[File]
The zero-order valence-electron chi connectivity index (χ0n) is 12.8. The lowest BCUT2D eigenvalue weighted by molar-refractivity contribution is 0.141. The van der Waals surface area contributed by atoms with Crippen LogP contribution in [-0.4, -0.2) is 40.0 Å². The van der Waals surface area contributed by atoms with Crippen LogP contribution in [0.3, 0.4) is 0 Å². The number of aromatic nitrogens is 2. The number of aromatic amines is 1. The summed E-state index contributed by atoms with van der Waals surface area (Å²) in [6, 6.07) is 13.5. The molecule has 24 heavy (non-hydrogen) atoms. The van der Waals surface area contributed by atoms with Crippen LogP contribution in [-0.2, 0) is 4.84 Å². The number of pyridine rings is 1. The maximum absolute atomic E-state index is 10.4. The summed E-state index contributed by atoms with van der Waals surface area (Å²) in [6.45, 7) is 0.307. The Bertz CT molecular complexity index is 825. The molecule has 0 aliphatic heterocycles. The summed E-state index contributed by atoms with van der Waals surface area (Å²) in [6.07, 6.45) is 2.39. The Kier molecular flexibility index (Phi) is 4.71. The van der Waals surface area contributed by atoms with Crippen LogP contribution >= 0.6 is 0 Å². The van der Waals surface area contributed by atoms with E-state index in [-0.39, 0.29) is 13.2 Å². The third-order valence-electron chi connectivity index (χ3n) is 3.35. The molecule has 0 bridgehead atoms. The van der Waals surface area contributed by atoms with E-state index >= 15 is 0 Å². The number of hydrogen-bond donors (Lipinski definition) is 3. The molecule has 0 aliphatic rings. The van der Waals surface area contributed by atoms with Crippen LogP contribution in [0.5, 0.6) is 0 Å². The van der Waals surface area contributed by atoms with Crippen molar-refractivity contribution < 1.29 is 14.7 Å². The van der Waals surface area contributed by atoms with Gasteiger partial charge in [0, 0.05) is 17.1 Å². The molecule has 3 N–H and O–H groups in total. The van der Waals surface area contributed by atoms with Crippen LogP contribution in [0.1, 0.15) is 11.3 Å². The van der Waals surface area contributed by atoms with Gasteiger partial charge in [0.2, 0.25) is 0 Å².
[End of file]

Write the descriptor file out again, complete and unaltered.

The zero-order valence-electron chi connectivity index (χ0n) is 12.8. The lowest BCUT2D eigenvalue weighted by molar-refractivity contribution is 0.141. The van der Waals surface area contributed by atoms with Crippen LogP contribution in [-0.4, -0.2) is 40.0 Å². The van der Waals surface area contributed by atoms with Crippen LogP contribution in [0.3, 0.4) is 0 Å². The number of aromatic nitrogens is 2. The number of aromatic amines is 1. The summed E-state index contributed by atoms with van der Waals surface area (Å²) in [6, 6.07) is 13.5. The molecule has 24 heavy (non-hydrogen) atoms. The van der Waals surface area contributed by atoms with Crippen LogP contribution in [-0.2, 0) is 4.84 Å². The number of pyridine rings is 1. The maximum absolute atomic E-state index is 10.4. The summed E-state index contributed by atoms with van der Waals surface area (Å²) in [6.45, 7) is 0.307. The Bertz CT molecular complexity index is 825. The molecule has 0 aliphatic heterocycles. The summed E-state index contributed by atoms with van der Waals surface area (Å²) in [6.07, 6.45) is 2.39. The Kier molecular flexibility index (Phi) is 4.71. The van der Waals surface area contributed by atoms with Crippen LogP contribution >= 0.6 is 0 Å². The van der Waals surface area contributed by atoms with E-state index in [-0.39, 0.29) is 13.2 Å². The third-order valence-electron chi connectivity index (χ3n) is 3.35. The molecule has 0 bridgehead atoms. The van der Waals surface area contributed by atoms with E-state index >= 15 is 0 Å². The number of hydrogen-bond donors (Lipinski definition) is 3. The molecule has 0 aliphatic rings. The van der Waals surface area contributed by atoms with Crippen LogP contribution in [0.5, 0.6) is 0 Å². The van der Waals surface area contributed by atoms with Crippen molar-refractivity contribution < 1.29 is 14.7 Å². The van der Waals surface area contributed by atoms with Gasteiger partial charge in [0, 0.05) is 17.1 Å². The molecule has 3 N–H and O–H groups in total. The van der Waals surface area contributed by atoms with Crippen LogP contribution in [0.1, 0.15) is 11.3 Å². The van der Waals surface area contributed by atoms with Gasteiger partial charge in [0.2, 0.25) is 0 Å².